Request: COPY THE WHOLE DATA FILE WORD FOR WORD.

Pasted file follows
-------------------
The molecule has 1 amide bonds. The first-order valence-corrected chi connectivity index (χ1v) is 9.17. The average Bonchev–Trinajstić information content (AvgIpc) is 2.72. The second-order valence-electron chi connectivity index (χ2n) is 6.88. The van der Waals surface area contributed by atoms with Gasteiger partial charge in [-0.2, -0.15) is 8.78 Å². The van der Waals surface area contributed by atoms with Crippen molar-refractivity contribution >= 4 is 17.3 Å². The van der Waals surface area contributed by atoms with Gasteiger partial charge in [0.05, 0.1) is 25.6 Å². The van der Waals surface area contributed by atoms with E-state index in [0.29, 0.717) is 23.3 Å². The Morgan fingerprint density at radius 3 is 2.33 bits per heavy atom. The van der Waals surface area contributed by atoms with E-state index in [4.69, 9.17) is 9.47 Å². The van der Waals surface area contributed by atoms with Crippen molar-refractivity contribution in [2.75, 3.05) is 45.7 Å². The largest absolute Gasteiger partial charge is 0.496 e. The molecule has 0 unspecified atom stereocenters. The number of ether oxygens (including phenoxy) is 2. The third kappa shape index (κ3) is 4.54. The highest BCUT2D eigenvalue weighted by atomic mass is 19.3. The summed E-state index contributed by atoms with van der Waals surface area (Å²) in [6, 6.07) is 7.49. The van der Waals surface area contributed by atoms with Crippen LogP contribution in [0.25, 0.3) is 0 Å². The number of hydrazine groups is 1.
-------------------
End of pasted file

The molecule has 1 amide bonds. The first-order valence-corrected chi connectivity index (χ1v) is 9.17. The average Bonchev–Trinajstić information content (AvgIpc) is 2.72. The second-order valence-electron chi connectivity index (χ2n) is 6.88. The van der Waals surface area contributed by atoms with Gasteiger partial charge in [-0.2, -0.15) is 8.78 Å². The van der Waals surface area contributed by atoms with Crippen molar-refractivity contribution >= 4 is 17.3 Å². The van der Waals surface area contributed by atoms with Gasteiger partial charge in [0.05, 0.1) is 25.6 Å². The van der Waals surface area contributed by atoms with E-state index in [0.29, 0.717) is 23.3 Å². The Morgan fingerprint density at radius 3 is 2.33 bits per heavy atom. The van der Waals surface area contributed by atoms with E-state index in [4.69, 9.17) is 9.47 Å². The van der Waals surface area contributed by atoms with Crippen molar-refractivity contribution in [2.75, 3.05) is 45.7 Å². The largest absolute Gasteiger partial charge is 0.496 e. The molecule has 0 unspecified atom stereocenters. The number of ether oxygens (including phenoxy) is 2. The third kappa shape index (κ3) is 4.54. The highest BCUT2D eigenvalue weighted by atomic mass is 19.3. The summed E-state index contributed by atoms with van der Waals surface area (Å²) in [6, 6.07) is 7.49. The van der Waals surface area contributed by atoms with Crippen LogP contribution in [0.25, 0.3) is 0 Å². The number of hydrazine groups is 1.